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I often see mathematicians make statements like

"A priori, it is not clear whether 231283179 is a prime number or not."

This is supposed to mean something like "just by looking at it, without thinking about it, we can't easily see whether 231283179 is prime or not".

Is this a valid use of the phrase "a priori"? It appears to me that most people believe mathematical arguments to be of the a priori kind - and with a fairly simple mathematical argument, one can find that 231283179=191x12109067, and conclude that 231283179 is not a prime number - hence, a priori, 231283179 is not a prime number, and the above quote does not really make sense.

Have I misunderstood, or are mathematicians being lazy?

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    This was already asked, What does a priori mean in a math paper? – Conifold May 4 at 20:45
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    And yet no one has bothered to answer it, so we can't close it as a duplicate? – hide_in_plain_sight May 4 at 21:35
  • This seems like a botanist asking ‘Is “fruit” abused by cooks?’ The culinary sense of “fruit” is different from, and less precisely defined than, the technical botanical sense; but it’s a perfectly reasonable way of using language. – Peter LeFanu Lumsdaine May 5 at 14:16
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    @PeterLeFanuLumsdaine Indeed. I will consider it a helpful abuse of notation, then. Meanwhile, I will do my best to bring prima facie back into fashion - meetings are on Tuesdays. – mss May 5 at 15:05
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Your example is just a misuse, even of the mathematical sense of this term -- he means prima facie. But there is a legitimate mathematical sense, different from the philosophical sense.

Various very important philosophers have considered math to be a priori in the philosophical sense. Plato and Kant come to the fore. But most folks have dismissed this concept, either right away, or after looking at the failing of Frege's program, and the resulting need to reframe mathematics. It is hard to believe in mathematical Platonism, and we know various things Kant said about math, especially geometry, are overstatements that cast his other ideas into question.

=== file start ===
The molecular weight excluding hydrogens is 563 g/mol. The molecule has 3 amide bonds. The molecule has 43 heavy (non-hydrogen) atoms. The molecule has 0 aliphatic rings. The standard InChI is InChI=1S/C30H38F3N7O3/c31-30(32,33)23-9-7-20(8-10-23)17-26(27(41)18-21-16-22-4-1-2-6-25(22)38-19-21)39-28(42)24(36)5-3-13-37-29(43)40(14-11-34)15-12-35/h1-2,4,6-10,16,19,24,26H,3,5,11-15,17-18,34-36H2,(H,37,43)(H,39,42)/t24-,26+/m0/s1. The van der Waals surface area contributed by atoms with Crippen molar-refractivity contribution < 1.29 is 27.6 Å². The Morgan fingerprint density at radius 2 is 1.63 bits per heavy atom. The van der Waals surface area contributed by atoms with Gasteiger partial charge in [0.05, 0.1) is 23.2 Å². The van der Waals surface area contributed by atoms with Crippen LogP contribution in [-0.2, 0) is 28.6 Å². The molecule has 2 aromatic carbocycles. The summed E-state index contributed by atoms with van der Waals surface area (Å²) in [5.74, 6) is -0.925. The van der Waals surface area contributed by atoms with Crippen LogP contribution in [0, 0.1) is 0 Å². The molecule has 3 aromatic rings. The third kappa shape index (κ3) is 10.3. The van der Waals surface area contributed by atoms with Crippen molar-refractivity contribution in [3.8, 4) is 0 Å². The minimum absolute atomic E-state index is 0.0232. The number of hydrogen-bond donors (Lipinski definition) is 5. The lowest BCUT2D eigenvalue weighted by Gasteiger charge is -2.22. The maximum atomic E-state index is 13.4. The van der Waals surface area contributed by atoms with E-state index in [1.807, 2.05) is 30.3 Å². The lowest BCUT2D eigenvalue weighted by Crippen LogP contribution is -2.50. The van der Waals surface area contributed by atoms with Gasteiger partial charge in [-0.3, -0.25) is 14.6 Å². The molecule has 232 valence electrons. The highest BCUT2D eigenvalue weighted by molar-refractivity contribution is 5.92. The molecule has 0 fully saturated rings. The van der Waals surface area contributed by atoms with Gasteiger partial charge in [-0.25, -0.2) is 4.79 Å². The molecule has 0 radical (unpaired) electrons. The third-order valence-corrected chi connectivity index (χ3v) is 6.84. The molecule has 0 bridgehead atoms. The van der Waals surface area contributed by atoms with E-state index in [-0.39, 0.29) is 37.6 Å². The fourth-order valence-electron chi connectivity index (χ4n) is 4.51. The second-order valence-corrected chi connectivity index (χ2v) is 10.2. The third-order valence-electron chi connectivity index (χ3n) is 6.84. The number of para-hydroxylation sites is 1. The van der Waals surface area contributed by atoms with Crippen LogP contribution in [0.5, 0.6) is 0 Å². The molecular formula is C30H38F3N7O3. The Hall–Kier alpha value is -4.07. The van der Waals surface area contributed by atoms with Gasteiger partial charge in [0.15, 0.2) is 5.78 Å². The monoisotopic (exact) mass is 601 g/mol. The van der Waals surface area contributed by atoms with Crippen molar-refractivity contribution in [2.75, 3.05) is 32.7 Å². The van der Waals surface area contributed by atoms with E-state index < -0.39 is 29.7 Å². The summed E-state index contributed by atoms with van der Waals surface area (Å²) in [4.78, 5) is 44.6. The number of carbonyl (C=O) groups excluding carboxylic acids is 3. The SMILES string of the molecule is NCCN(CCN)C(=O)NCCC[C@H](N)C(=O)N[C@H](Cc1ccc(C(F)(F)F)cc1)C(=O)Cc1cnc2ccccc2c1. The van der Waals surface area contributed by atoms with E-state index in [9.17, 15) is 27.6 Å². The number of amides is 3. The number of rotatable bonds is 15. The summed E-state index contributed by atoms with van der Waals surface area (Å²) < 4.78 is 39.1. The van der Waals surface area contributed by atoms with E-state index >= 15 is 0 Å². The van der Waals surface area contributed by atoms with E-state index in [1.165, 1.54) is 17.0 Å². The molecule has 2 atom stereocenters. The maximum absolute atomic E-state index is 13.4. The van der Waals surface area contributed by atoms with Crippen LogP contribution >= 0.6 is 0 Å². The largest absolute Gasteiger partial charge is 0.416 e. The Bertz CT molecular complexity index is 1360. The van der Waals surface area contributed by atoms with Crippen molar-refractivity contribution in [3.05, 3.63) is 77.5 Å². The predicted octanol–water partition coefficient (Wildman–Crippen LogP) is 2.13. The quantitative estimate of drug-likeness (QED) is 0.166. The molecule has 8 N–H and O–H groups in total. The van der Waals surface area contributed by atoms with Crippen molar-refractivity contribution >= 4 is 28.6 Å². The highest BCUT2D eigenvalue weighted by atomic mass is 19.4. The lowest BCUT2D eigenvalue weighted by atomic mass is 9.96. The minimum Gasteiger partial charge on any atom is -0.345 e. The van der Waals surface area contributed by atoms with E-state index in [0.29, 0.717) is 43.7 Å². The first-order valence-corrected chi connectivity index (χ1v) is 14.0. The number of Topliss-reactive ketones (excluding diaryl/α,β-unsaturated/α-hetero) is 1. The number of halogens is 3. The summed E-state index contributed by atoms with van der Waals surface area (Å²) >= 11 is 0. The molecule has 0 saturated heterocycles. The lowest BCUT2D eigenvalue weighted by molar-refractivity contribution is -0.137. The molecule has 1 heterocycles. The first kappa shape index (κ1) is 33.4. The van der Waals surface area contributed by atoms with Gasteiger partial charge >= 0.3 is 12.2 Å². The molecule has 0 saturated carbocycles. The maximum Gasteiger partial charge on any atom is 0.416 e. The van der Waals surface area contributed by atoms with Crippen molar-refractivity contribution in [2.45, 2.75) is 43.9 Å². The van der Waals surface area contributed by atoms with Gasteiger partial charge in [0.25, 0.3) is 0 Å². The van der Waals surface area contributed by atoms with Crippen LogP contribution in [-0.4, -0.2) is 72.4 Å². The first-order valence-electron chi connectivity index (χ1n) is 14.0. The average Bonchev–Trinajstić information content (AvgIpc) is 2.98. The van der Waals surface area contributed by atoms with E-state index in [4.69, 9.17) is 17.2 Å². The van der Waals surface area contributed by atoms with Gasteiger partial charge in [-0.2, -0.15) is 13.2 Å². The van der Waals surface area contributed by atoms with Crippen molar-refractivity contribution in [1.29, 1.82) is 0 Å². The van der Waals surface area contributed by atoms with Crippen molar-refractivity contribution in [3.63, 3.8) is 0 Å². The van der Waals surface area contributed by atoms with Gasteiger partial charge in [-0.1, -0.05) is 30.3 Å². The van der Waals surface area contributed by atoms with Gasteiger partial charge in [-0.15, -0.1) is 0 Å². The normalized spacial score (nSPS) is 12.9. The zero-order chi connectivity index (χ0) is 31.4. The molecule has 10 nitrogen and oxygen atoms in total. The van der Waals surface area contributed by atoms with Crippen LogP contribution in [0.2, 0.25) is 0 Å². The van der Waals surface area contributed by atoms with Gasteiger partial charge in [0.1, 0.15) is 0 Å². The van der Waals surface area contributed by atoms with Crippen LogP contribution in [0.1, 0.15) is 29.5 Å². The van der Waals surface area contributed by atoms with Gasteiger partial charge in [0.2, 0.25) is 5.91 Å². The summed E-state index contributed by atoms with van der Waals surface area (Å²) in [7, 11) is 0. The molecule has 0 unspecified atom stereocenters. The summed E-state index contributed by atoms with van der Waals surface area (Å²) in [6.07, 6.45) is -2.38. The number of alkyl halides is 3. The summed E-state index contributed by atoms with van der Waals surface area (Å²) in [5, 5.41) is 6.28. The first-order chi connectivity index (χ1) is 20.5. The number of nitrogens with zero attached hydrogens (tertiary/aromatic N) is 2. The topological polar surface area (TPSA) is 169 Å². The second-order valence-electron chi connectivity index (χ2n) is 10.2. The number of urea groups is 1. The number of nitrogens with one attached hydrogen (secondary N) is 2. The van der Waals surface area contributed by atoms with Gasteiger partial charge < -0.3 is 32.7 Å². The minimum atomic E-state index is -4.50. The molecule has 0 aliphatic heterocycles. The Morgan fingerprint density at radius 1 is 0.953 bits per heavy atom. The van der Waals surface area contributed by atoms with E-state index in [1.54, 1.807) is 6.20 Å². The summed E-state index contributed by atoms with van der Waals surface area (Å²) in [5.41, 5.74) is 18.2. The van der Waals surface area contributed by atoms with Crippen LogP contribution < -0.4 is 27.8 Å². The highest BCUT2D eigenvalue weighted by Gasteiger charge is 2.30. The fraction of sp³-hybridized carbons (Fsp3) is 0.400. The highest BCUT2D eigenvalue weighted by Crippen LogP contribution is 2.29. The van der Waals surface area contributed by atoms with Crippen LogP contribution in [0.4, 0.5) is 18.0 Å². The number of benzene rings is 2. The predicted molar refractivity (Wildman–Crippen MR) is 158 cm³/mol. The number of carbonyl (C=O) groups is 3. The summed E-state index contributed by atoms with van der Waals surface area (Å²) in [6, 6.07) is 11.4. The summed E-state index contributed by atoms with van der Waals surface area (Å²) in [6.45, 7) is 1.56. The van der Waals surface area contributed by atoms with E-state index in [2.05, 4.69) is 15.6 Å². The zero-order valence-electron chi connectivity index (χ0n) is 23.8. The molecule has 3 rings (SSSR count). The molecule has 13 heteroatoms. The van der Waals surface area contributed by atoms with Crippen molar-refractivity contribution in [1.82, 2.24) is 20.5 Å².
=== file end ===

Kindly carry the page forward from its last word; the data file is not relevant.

And outside those (now broken) frames, it seems obvious that any 'a priori' statement about primes involves a silly notion of 'a priori'. Of course, we would not expect our native intuition to have anything to say about some random number and primality. Primality itself is hard to see as an intuitive notion. It is clearly derivative on a long experience with multiplication, and not something that would just pop into the mind of a baby out of nowhere.

At the same time, there is a proper use of a priori in mathematics, that is not quite exactly what Kant would have meant by the term. The notion of continuity seems to be a priori, in this mathematical sense. Babies seem to be able to track faces through space. At a certain age, they notice it is somehow absurd for a face to simply disappear... And the standard of comparison between different actual definitions of continuity has been how well they accord with this a priori notion, which is prior enough to the facility of language that we can't express it reasonably, and we have only really annoying definitions of it that involve infinite smallness, epsilons and deltas, function preimages, the existence of limits, or other obnoxious complexities.

There is a mathematical notion of 'intuition' that is not perfectly like Kant's notion of intuition, but to which the mathematical use of a priori is related in the same way Kant's own definition of the term is related to his own notion of intuition. It reflects the overall notion of 'elegance' or 'simplicity' in math, which are somewhat unrelated to their everyday usages.

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  • ”Your example is just a misuse, even of the mathematical sense of this term -- he means prima facie.” What would you regard as a reasonable use of the mathematical sense? In my experience as a mathematician, the mathematical usage of a priori almost almost lines up with prima facie — “things we can see fairly easily based on current definitions/assumptions (together with previously acquired background knowledge)”, contrasted with “things that take some new non-trivial work to deduce”. – Peter LeFanu Lumsdaine May 5 at 14:20
  • @PeterLeFanuLumsdaine What is wrong with the fourth paragraph? What we are 'prior to' in a use of 'a priori' rather than 'prima facie' is often having nailed down an 'intuitive' experience we assume everyone shares in language. No one would say the concept of continuity or succession is 'prima facie'. Otherwise, folks have just gotten their Latin phrases crossed. – hide_in_plain_sight May 5 at 15:25
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This is the correct usage by your definition. The instant any further action is taken beyond acknowledging that it is a number one would move out of the "just by looking at it". That number is a plain brown box that may or may not contain "prime". Anything beyond that, is crossing the line. Christmas morning, someone says "this one's for you, but you have to guess what's inside before I hand it over." Your notion that by simply doing the math... is like saying "I'll just open the present a little for a clue", but you can't because it hasn't been handed over yet. You misunderstood your definition. It clearly states that the rules are "no touchy, just looky"

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